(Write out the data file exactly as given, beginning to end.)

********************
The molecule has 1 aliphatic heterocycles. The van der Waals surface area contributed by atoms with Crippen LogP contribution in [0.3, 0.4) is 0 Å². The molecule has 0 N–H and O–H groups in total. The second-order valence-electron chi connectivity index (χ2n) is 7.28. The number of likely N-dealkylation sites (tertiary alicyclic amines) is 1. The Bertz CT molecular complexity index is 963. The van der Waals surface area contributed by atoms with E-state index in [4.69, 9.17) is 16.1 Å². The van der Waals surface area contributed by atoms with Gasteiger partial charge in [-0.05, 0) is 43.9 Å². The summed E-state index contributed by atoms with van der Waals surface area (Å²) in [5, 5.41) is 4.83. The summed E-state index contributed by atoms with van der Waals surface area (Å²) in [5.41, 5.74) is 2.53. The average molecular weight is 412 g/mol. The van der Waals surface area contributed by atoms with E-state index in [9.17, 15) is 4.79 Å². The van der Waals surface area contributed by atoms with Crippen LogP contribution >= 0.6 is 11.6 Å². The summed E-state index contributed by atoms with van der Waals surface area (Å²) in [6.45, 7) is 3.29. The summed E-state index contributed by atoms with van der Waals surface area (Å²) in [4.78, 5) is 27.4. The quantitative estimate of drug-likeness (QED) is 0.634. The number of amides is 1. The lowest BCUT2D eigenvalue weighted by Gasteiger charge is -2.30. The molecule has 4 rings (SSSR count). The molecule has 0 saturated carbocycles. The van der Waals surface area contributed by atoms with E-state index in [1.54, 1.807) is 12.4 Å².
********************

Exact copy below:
The molecule has 1 aliphatic heterocycles. The van der Waals surface area contributed by atoms with Crippen LogP contribution in [0.3, 0.4) is 0 Å². The molecule has 0 N–H and O–H groups in total. The second-order valence-electron chi connectivity index (χ2n) is 7.28. The number of likely N-dealkylation sites (tertiary alicyclic amines) is 1. The Bertz CT molecular complexity index is 963. The van der Waals surface area contributed by atoms with E-state index in [4.69, 9.17) is 16.1 Å². The van der Waals surface area contributed by atoms with Gasteiger partial charge in [-0.05, 0) is 43.9 Å². The summed E-state index contributed by atoms with van der Waals surface area (Å²) in [5, 5.41) is 4.83. The summed E-state index contributed by atoms with van der Waals surface area (Å²) in [5.41, 5.74) is 2.53. The average molecular weight is 412 g/mol. The van der Waals surface area contributed by atoms with E-state index in [9.17, 15) is 4.79 Å². The van der Waals surface area contributed by atoms with Crippen LogP contribution >= 0.6 is 11.6 Å². The summed E-state index contributed by atoms with van der Waals surface area (Å²) in [6.45, 7) is 3.29. The summed E-state index contributed by atoms with van der Waals surface area (Å²) in [4.78, 5) is 27.4. The quantitative estimate of drug-likeness (QED) is 0.634. The number of amides is 1. The lowest BCUT2D eigenvalue weighted by Gasteiger charge is -2.30. The molecule has 4 rings (SSSR count). The molecule has 0 saturated carbocycles. The van der Waals surface area contributed by atoms with E-state index in [1.54, 1.807) is 12.4 Å².